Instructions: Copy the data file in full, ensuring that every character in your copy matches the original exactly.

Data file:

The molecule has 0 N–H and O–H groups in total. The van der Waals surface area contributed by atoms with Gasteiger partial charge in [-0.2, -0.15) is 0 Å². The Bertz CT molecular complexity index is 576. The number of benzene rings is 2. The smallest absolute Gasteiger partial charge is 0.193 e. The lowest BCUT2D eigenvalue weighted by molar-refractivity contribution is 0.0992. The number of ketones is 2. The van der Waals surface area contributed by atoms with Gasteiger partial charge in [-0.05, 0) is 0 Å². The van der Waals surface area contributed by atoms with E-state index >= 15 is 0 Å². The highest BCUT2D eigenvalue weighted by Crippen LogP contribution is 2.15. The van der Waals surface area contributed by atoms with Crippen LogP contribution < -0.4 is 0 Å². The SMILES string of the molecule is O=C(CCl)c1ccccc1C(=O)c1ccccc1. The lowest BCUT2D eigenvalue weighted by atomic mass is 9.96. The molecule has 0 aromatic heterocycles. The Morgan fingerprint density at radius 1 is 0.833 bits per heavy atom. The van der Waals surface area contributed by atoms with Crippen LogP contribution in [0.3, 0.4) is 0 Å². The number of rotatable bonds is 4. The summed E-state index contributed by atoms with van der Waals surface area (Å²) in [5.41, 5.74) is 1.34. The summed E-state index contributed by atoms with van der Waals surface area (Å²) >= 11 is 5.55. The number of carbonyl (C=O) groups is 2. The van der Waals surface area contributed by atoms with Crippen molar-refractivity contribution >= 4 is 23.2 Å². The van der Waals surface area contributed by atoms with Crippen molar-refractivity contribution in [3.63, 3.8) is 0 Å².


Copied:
The molecule has 0 N–H and O–H groups in total. The van der Waals surface area contributed by atoms with Gasteiger partial charge in [-0.2, -0.15) is 0 Å². The Bertz CT molecular complexity index is 576. The number of benzene rings is 2. The smallest absolute Gasteiger partial charge is 0.193 e. The lowest BCUT2D eigenvalue weighted by molar-refractivity contribution is 0.0992. The number of ketones is 2. The van der Waals surface area contributed by atoms with Gasteiger partial charge in [-0.05, 0) is 0 Å². The van der Waals surface area contributed by atoms with E-state index >= 15 is 0 Å². The highest BCUT2D eigenvalue weighted by Crippen LogP contribution is 2.15. The van der Waals surface area contributed by atoms with Crippen LogP contribution < -0.4 is 0 Å². The SMILES string of the molecule is O=C(CCl)c1ccccc1C(=O)c1ccccc1. The lowest BCUT2D eigenvalue weighted by atomic mass is 9.96. The molecule has 0 aromatic heterocycles. The Morgan fingerprint density at radius 1 is 0.833 bits per heavy atom. The van der Waals surface area contributed by atoms with Crippen LogP contribution in [0.3, 0.4) is 0 Å². The number of rotatable bonds is 4. The summed E-state index contributed by atoms with van der Waals surface area (Å²) in [5.41, 5.74) is 1.34. The summed E-state index contributed by atoms with van der Waals surface area (Å²) >= 11 is 5.55. The number of carbonyl (C=O) groups is 2. The van der Waals surface area contributed by atoms with Crippen molar-refractivity contribution >= 4 is 23.2 Å². The van der Waals surface area contributed by atoms with Crippen molar-refractivity contribution in [3.63, 3.8) is 0 Å².